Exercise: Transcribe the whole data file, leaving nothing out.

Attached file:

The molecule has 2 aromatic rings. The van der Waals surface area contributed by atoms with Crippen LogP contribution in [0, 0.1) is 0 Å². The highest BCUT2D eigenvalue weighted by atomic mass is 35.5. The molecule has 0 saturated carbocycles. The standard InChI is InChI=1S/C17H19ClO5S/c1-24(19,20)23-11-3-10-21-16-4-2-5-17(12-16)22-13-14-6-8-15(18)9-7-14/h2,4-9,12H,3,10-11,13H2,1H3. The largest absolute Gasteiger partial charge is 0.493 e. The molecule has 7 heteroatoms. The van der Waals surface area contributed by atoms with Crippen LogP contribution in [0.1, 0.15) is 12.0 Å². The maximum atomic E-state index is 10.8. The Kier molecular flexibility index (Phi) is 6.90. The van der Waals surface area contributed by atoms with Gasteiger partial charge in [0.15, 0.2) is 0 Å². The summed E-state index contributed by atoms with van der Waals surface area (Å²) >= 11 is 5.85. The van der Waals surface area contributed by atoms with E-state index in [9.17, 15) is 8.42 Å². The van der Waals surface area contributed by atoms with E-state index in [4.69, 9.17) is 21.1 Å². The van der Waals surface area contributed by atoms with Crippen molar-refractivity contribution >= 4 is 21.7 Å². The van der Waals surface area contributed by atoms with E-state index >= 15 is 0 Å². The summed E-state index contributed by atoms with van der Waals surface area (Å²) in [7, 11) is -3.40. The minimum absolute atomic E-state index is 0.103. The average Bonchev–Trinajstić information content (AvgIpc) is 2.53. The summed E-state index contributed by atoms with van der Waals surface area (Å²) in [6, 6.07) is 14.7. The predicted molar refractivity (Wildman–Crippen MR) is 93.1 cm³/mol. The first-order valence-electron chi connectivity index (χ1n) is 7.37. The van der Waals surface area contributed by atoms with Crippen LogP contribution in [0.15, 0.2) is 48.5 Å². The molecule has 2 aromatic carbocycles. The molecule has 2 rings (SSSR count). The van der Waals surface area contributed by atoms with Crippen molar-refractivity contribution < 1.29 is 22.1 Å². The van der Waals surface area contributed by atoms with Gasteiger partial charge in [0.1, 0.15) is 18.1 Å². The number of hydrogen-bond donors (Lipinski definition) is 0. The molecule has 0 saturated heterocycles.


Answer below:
The molecule has 2 aromatic rings. The van der Waals surface area contributed by atoms with Crippen LogP contribution in [0, 0.1) is 0 Å². The highest BCUT2D eigenvalue weighted by atomic mass is 35.5. The molecule has 0 saturated carbocycles. The standard InChI is InChI=1S/C17H19ClO5S/c1-24(19,20)23-11-3-10-21-16-4-2-5-17(12-16)22-13-14-6-8-15(18)9-7-14/h2,4-9,12H,3,10-11,13H2,1H3. The largest absolute Gasteiger partial charge is 0.493 e. The molecule has 7 heteroatoms. The van der Waals surface area contributed by atoms with Crippen LogP contribution in [0.1, 0.15) is 12.0 Å². The maximum atomic E-state index is 10.8. The Kier molecular flexibility index (Phi) is 6.90. The van der Waals surface area contributed by atoms with Gasteiger partial charge in [0.15, 0.2) is 0 Å². The summed E-state index contributed by atoms with van der Waals surface area (Å²) >= 11 is 5.85. The van der Waals surface area contributed by atoms with E-state index in [9.17, 15) is 8.42 Å². The van der Waals surface area contributed by atoms with E-state index in [4.69, 9.17) is 21.1 Å². The van der Waals surface area contributed by atoms with Crippen molar-refractivity contribution >= 4 is 21.7 Å². The van der Waals surface area contributed by atoms with E-state index >= 15 is 0 Å². The summed E-state index contributed by atoms with van der Waals surface area (Å²) in [7, 11) is -3.40. The minimum absolute atomic E-state index is 0.103. The average Bonchev–Trinajstić information content (AvgIpc) is 2.53. The summed E-state index contributed by atoms with van der Waals surface area (Å²) in [6, 6.07) is 14.7. The predicted molar refractivity (Wildman–Crippen MR) is 93.1 cm³/mol. The first-order valence-electron chi connectivity index (χ1n) is 7.37. The van der Waals surface area contributed by atoms with Crippen LogP contribution in [0.15, 0.2) is 48.5 Å². The molecule has 2 aromatic carbocycles. The molecule has 2 rings (SSSR count). The van der Waals surface area contributed by atoms with Crippen molar-refractivity contribution < 1.29 is 22.1 Å². The van der Waals surface area contributed by atoms with Gasteiger partial charge in [0.1, 0.15) is 18.1 Å². The number of hydrogen-bond donors (Lipinski definition) is 0. The molecule has 0 saturated heterocycles.